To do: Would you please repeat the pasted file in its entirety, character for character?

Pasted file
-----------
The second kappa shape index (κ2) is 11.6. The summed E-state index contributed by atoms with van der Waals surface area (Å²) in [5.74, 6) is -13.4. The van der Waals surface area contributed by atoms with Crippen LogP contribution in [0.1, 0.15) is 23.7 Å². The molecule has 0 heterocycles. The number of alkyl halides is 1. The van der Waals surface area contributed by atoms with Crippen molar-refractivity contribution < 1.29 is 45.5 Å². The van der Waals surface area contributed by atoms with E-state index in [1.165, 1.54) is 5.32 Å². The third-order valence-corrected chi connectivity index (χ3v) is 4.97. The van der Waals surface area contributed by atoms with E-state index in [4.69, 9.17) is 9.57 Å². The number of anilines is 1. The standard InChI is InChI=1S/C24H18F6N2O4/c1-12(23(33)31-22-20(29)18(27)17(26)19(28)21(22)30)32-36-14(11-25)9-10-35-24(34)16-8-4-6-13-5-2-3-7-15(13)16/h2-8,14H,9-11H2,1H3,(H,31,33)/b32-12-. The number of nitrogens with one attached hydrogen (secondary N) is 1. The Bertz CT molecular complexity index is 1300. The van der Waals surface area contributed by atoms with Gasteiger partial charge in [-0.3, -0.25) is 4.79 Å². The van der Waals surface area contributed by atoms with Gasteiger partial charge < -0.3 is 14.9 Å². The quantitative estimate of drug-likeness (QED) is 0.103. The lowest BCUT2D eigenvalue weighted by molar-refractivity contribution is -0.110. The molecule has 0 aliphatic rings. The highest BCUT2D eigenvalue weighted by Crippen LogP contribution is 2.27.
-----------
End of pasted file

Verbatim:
The second kappa shape index (κ2) is 11.6. The summed E-state index contributed by atoms with van der Waals surface area (Å²) in [5.74, 6) is -13.4. The van der Waals surface area contributed by atoms with Crippen LogP contribution in [0.1, 0.15) is 23.7 Å². The molecule has 0 heterocycles. The number of alkyl halides is 1. The van der Waals surface area contributed by atoms with Crippen molar-refractivity contribution < 1.29 is 45.5 Å². The van der Waals surface area contributed by atoms with E-state index in [1.165, 1.54) is 5.32 Å². The third-order valence-corrected chi connectivity index (χ3v) is 4.97. The van der Waals surface area contributed by atoms with E-state index in [4.69, 9.17) is 9.57 Å². The number of anilines is 1. The standard InChI is InChI=1S/C24H18F6N2O4/c1-12(23(33)31-22-20(29)18(27)17(26)19(28)21(22)30)32-36-14(11-25)9-10-35-24(34)16-8-4-6-13-5-2-3-7-15(13)16/h2-8,14H,9-11H2,1H3,(H,31,33)/b32-12-. The number of nitrogens with one attached hydrogen (secondary N) is 1. The Bertz CT molecular complexity index is 1300. The van der Waals surface area contributed by atoms with Gasteiger partial charge in [-0.3, -0.25) is 4.79 Å². The van der Waals surface area contributed by atoms with Gasteiger partial charge < -0.3 is 14.9 Å². The quantitative estimate of drug-likeness (QED) is 0.103. The lowest BCUT2D eigenvalue weighted by molar-refractivity contribution is -0.110. The molecule has 0 aliphatic rings. The highest BCUT2D eigenvalue weighted by Crippen LogP contribution is 2.27.